Doctors uniquely equipped to help others prepare for one of life’s biggest decisions
A recent New York Times article entitled ‘How Doctors Die: Showing Others the Way’ portrays the end of life experience of Dr Elizabeth McKinley, who battled breast cancer for 17 years. When the cancer spread to her liver, lungs, and brain, she made the choice to forego further treatment and enter hospice care.
While Dr McKinley’s husband, also a doctor, accepted and indeed supported her decision, her mother could not, imploring that there must be more they could do. The article described the heartbreaking situation as follows:
Dr McKinley and her husband were looking at her disease as doctors, who know the limits of medicine; her mother was looking at her daughter’s cancer as a mother, clinging to the promise of medicine as limitless.
Dying is as much an emotional journey for doctors as it is for patients – fear, grief, frustration, anger, resentment, loneliness, even acceptance – we experience the spectrum of emotions when we face our own mortality, as do our families.
But when it comes to dying, doctors have distinct advantages over patients. First and foremost, we have the power of knowledge. Even if we have difficulty accepting our condition at an emotional level, we have the knowledge, or access to it, to understand a diagnosis, prognosis, and treatment options. We know what questions to ask, and have access to colleagues and resources that others don’t.
Why then, would any doctor choose the path of least resistance, to forego active treatment, when it comes to their own mortality?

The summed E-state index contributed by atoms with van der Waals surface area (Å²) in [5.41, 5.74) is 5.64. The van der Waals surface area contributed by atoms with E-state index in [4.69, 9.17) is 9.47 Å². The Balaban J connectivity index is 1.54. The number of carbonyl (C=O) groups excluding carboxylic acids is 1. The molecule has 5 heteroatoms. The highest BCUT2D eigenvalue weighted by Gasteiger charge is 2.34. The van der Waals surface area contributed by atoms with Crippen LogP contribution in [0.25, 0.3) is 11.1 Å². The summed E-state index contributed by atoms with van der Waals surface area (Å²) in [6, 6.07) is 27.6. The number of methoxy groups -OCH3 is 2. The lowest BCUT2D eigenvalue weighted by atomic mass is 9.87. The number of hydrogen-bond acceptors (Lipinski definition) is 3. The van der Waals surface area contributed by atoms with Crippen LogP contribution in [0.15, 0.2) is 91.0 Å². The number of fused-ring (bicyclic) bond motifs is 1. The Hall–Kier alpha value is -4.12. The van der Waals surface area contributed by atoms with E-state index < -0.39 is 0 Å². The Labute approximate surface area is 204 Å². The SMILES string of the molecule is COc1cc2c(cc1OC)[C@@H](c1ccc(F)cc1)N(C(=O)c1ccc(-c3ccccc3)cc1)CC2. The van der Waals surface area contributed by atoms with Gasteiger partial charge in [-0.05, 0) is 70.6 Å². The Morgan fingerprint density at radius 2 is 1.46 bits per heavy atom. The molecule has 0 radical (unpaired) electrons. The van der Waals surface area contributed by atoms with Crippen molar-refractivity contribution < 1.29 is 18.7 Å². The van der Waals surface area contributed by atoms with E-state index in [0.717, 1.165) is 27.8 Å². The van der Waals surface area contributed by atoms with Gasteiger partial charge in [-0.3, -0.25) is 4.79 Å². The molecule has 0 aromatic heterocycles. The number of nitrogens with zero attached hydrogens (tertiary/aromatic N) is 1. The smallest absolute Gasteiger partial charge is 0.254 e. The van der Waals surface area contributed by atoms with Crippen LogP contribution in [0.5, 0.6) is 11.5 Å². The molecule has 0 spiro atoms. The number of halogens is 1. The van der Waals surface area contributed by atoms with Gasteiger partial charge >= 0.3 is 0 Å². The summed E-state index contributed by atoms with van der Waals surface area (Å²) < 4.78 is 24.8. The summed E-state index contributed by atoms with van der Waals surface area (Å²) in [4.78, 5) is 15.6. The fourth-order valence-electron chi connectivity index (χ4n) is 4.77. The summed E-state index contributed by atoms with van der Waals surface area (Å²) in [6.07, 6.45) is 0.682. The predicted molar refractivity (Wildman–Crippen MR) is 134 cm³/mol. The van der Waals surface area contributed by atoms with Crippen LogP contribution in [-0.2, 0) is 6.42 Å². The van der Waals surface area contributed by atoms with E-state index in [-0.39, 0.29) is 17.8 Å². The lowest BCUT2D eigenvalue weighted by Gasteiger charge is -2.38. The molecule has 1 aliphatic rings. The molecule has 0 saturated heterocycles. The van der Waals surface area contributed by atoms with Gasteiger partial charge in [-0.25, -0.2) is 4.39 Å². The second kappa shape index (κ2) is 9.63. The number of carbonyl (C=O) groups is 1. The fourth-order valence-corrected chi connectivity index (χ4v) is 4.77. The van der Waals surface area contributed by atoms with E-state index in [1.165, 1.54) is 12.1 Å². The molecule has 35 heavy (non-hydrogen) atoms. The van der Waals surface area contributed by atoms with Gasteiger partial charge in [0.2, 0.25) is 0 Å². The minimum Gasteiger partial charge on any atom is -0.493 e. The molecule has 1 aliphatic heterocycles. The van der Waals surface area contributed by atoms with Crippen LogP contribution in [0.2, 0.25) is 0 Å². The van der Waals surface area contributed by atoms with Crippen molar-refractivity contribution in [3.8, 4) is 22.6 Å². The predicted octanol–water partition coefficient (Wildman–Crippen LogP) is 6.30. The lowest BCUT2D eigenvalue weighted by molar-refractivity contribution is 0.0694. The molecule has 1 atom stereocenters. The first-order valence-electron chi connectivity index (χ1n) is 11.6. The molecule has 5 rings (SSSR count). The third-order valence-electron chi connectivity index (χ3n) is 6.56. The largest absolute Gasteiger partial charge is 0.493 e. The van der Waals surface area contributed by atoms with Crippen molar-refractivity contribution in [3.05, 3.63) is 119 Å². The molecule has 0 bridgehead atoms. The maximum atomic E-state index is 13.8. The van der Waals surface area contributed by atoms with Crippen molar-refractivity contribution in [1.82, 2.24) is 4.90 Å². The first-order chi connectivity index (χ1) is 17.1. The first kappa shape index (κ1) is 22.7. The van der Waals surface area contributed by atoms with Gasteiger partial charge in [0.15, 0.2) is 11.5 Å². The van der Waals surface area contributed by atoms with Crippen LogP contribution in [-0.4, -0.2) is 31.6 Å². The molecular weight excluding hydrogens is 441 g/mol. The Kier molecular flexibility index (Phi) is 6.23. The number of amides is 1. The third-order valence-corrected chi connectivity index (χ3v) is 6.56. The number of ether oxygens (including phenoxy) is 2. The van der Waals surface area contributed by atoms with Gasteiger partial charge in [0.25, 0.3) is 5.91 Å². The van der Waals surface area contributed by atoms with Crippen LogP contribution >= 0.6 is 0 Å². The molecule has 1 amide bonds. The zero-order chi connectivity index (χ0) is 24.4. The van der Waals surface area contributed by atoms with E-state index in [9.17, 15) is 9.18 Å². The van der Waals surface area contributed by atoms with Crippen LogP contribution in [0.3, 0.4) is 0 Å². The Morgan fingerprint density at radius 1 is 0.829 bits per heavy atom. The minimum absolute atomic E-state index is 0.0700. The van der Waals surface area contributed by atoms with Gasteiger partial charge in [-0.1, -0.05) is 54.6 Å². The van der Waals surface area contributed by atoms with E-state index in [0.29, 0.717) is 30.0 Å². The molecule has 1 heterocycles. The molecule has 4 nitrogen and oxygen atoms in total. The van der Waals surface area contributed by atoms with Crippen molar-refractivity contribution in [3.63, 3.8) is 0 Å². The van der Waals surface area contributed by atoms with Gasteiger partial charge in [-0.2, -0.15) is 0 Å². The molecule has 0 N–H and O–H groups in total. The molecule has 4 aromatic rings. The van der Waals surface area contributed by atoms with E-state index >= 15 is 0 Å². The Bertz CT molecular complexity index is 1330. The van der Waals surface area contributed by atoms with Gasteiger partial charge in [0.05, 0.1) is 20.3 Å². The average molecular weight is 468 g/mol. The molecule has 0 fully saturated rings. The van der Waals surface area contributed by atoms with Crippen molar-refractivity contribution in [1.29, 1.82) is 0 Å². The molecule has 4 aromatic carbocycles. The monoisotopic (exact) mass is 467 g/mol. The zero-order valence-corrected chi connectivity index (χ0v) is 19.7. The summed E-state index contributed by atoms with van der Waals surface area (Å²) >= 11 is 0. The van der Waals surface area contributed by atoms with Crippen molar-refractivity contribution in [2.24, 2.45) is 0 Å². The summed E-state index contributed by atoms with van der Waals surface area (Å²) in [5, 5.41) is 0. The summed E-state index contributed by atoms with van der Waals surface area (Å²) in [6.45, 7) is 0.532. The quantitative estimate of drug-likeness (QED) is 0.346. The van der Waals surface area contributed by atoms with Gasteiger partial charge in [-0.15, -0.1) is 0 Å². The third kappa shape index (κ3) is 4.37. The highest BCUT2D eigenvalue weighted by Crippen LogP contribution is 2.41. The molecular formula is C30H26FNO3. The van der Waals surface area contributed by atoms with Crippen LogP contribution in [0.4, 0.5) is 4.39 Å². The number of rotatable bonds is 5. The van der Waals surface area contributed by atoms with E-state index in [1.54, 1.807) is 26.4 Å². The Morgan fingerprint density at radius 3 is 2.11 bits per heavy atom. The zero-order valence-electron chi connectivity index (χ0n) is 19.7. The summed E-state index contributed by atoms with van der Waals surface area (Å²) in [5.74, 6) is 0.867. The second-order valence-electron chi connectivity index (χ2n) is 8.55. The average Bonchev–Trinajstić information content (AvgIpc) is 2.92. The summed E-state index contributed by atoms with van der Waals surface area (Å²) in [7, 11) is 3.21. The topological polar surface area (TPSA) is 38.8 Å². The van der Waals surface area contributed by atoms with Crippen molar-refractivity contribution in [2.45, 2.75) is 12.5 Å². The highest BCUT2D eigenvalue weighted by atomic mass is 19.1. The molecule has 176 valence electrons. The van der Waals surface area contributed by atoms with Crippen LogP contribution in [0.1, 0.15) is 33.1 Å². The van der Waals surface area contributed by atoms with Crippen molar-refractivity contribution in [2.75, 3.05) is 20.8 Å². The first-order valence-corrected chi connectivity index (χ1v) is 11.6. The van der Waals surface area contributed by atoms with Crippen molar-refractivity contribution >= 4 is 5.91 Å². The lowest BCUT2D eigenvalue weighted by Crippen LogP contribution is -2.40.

More than most people, doctors have the knowledge and capacity to understand the limits of modern medicine, and when treatments are futile. We are exposed to death more than most – we see people die, how they die, we see the effects of futile care, perhaps even administered it at the pleading of patients’ family members.
In another insightful article on how doctors choose to die, Dr Ken Murray asks the question:
How has it come to this – that doctors administer so much care that they wouldn’t want for themselves? The simple, or not-so-simple, answer is this: patients, doctors, and the system.
Patients and family members may have unrealistic expectations of medical treatment, they may mistrust or even fear doctors and the health system. Doctors may administer futile care for a number of reasons – to assuage distressed patients or family members, or out of a fear of reprimand, litigation, or even criminal investigation.
Doctors can play a pivotal role in ensuring patients, and their family members, are prepared to make end of life decisions that respect patients’ wishes and reduce the likelihood of futile care.
Advance Care Planning (ACP) is one means whereby patients can outline their preferences about health and personal care, and preferred health outcomes should they lose decision-making capacity in the future.
While it’s not known how many doctors have their own ACP, it’s likely many have at least reflected on what type of death they would prefer to experience – what care they would like to receive – and to have expressed those views to colleagues and/or family members.
Doctors should strongly encourage patients to do the same.
We can assist patients to prepare for the end of life in numerous ways – engage patients in discussing their values and preferences for end of life care; listen and respond to their questions and concerns; and encourage them to develop an ACP, which may include nominating a Medical Power of Attorney (or similar), or preparing an Advance Directive (or similar), and discuss it with their family and other surrogate decision-makers.
The decision to forego active treatment at the end of life is deeply personal – some patients, including doctors, will continue with treatment longer than others. And while patients will generally not have the same familiarity with death and dying as we do, we can use our own knowledge and experience to ensure they are informed and prepared as best as possible.